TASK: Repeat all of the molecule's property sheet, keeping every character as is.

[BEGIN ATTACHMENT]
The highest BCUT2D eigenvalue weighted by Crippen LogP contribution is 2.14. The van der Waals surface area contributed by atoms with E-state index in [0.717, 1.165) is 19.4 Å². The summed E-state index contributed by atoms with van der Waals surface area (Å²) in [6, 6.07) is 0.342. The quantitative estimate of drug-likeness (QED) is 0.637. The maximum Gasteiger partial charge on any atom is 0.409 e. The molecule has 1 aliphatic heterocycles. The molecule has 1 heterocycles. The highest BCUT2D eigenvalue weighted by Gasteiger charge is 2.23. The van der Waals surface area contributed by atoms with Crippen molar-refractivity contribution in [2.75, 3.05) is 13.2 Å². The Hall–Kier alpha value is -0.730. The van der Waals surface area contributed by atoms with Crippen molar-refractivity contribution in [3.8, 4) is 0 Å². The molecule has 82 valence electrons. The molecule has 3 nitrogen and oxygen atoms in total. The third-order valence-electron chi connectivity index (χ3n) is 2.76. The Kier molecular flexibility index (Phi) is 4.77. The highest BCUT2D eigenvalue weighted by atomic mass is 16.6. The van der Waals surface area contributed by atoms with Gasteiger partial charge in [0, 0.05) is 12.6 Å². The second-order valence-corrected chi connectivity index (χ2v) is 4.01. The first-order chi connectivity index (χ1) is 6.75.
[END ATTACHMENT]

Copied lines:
The highest BCUT2D eigenvalue weighted by Crippen LogP contribution is 2.14. The van der Waals surface area contributed by atoms with E-state index in [0.717, 1.165) is 19.4 Å². The summed E-state index contributed by atoms with van der Waals surface area (Å²) in [6, 6.07) is 0.342. The quantitative estimate of drug-likeness (QED) is 0.637. The maximum Gasteiger partial charge on any atom is 0.409 e. The molecule has 1 aliphatic heterocycles. The molecule has 1 heterocycles. The highest BCUT2D eigenvalue weighted by Gasteiger charge is 2.23. The van der Waals surface area contributed by atoms with Crippen molar-refractivity contribution in [2.75, 3.05) is 13.2 Å². The Hall–Kier alpha value is -0.730. The van der Waals surface area contributed by atoms with Crippen molar-refractivity contribution in [3.8, 4) is 0 Å². The molecule has 82 valence electrons. The molecule has 3 nitrogen and oxygen atoms in total. The third-order valence-electron chi connectivity index (χ3n) is 2.76. The Kier molecular flexibility index (Phi) is 4.77. The highest BCUT2D eigenvalue weighted by atomic mass is 16.6. The van der Waals surface area contributed by atoms with Gasteiger partial charge in [0, 0.05) is 12.6 Å². The second-order valence-corrected chi connectivity index (χ2v) is 4.01. The first-order chi connectivity index (χ1) is 6.75.